How To Build A Sword With Worbla

We asked Termina Cosplay to craft a tutorial for us using Worbla’s Black Art, and this was her fantastic result! See below for the step-by-step process!

The sword I use for my example is Erza Scarlet’s Flight Armor sword from Fairy Tail, but you can use this method to make any sword you want. The methods and techiniques I describe here are universal and can be used an a wide variety of projects, whether it be a sword, another kind of prop, or even armor!

Materials/Tools:
Worbla
Plywood, foam board, or Balsa wood
Insulation foam
Heat gun
X-acto, craft knives
Clay roller (optional)
Paper
Spray adhesive or tape
Writing utensils
Scissors
Rulers, yard sticks, etc.
Square
Dremel with sanding wheel
Palm Sander (if you work with wood)
Sand paper
Other Woodworking tools (if you choose to use wood)

Step 1: Make a Template

The first thing you’ll do is make a full size template for your sword. You’ll need to use this template to cut the base of your sword out. Unless you’re able to find a template already made online, you’ll need to draw one from scratch. I used a large sheet of paper, a pencil, a yard stick, a square, and some reference images to get the job done.

As long as your sword is symmetrical, you only need to draw one side. Draw one half, then fold your paper over at the center, and transfer the lines to the other side by tracing over them. Then, you’ll have a perfectly symmetrical sword template!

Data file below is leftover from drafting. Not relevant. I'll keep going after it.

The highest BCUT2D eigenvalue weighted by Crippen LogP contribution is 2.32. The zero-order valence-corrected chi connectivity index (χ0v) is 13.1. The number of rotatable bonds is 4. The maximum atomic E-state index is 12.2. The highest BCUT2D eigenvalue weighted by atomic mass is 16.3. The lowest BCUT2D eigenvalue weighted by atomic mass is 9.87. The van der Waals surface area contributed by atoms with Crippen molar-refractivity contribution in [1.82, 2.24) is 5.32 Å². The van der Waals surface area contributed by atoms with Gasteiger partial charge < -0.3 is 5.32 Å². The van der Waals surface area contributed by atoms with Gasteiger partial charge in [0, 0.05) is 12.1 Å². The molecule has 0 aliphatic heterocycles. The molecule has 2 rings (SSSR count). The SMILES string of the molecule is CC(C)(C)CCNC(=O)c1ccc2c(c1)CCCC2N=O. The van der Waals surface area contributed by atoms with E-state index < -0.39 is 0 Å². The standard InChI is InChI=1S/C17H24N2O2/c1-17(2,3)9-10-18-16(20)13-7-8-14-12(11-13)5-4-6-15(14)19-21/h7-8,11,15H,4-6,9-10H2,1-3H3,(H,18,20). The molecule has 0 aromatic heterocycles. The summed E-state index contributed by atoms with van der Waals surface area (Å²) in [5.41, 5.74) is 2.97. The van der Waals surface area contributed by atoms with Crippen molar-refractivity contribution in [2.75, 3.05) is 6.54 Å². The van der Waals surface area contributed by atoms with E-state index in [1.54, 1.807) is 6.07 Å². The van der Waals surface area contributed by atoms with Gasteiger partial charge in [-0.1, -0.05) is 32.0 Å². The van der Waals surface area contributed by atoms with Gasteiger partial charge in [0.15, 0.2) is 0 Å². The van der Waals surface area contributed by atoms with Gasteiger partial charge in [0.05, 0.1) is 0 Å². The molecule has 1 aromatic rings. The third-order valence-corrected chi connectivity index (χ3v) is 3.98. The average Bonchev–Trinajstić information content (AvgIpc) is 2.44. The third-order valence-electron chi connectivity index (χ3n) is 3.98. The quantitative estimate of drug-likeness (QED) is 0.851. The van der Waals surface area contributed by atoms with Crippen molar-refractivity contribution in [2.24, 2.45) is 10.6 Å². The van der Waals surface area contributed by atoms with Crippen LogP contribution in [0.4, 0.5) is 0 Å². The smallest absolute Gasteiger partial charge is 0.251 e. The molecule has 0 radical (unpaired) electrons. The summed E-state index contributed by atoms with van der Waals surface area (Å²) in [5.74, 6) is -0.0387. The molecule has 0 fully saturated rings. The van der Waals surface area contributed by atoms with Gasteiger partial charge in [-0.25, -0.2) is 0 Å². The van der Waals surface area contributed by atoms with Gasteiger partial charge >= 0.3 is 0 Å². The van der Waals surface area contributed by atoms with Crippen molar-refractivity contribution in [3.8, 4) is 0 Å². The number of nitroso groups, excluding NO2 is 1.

Some sword designs may have some extra details that are harder to draw on a flat template. Instead of drawing all these on, I only drew what was most important. This template is going to be a guide to help you build the sword in the proper dimensions, so you don’t necessarily need all the details drawn as long as you know where they’ll go. For example, mine has spikes going around the hilt. I drew one to gauge size, and left the other 7 I would need off the template since I didn’t need to draw them to know where they’d go.

Once you’re happy with your template, you’ll want to make a second one, but this time without the hilt. The first template is simply for reference. This new template will be the one you use to cut the base of your sword out. The base doesn’t need to have the hilt on it, and it will actually make things easier to not include it, so leave it off this time.

To make things easier, get another sheet of paper and trace the second template out. That way you don’t have to start from scratch!